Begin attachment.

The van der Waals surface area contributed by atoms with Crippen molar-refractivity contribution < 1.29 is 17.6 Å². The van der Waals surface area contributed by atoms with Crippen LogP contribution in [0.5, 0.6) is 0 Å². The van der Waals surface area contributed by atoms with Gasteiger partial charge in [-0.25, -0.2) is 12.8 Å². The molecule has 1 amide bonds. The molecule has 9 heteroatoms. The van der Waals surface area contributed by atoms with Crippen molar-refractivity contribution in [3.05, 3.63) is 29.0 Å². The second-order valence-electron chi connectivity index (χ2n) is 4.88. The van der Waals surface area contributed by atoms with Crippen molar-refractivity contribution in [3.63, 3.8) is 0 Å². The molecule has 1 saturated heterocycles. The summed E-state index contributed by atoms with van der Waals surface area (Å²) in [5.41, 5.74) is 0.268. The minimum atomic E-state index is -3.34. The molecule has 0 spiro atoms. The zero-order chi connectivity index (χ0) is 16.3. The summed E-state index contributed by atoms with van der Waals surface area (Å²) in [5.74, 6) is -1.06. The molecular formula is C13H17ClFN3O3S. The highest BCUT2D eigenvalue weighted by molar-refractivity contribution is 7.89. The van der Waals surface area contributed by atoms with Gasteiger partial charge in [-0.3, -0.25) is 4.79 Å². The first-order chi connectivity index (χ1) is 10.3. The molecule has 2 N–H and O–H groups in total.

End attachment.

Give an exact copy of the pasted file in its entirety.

The van der Waals surface area contributed by atoms with Crippen molar-refractivity contribution < 1.29 is 17.6 Å². The van der Waals surface area contributed by atoms with Crippen LogP contribution in [0.5, 0.6) is 0 Å². The van der Waals surface area contributed by atoms with Gasteiger partial charge in [-0.25, -0.2) is 12.8 Å². The molecule has 1 amide bonds. The molecule has 9 heteroatoms. The van der Waals surface area contributed by atoms with Crippen molar-refractivity contribution in [3.05, 3.63) is 29.0 Å². The second-order valence-electron chi connectivity index (χ2n) is 4.88. The van der Waals surface area contributed by atoms with Crippen molar-refractivity contribution in [3.63, 3.8) is 0 Å². The molecule has 1 saturated heterocycles. The summed E-state index contributed by atoms with van der Waals surface area (Å²) in [5.41, 5.74) is 0.268. The minimum atomic E-state index is -3.34. The molecule has 0 spiro atoms. The zero-order chi connectivity index (χ0) is 16.3. The summed E-state index contributed by atoms with van der Waals surface area (Å²) in [5.74, 6) is -1.06. The molecular formula is C13H17ClFN3O3S. The highest BCUT2D eigenvalue weighted by molar-refractivity contribution is 7.89. The van der Waals surface area contributed by atoms with Gasteiger partial charge in [-0.3, -0.25) is 4.79 Å². The first-order chi connectivity index (χ1) is 10.3. The molecule has 2 N–H and O–H groups in total.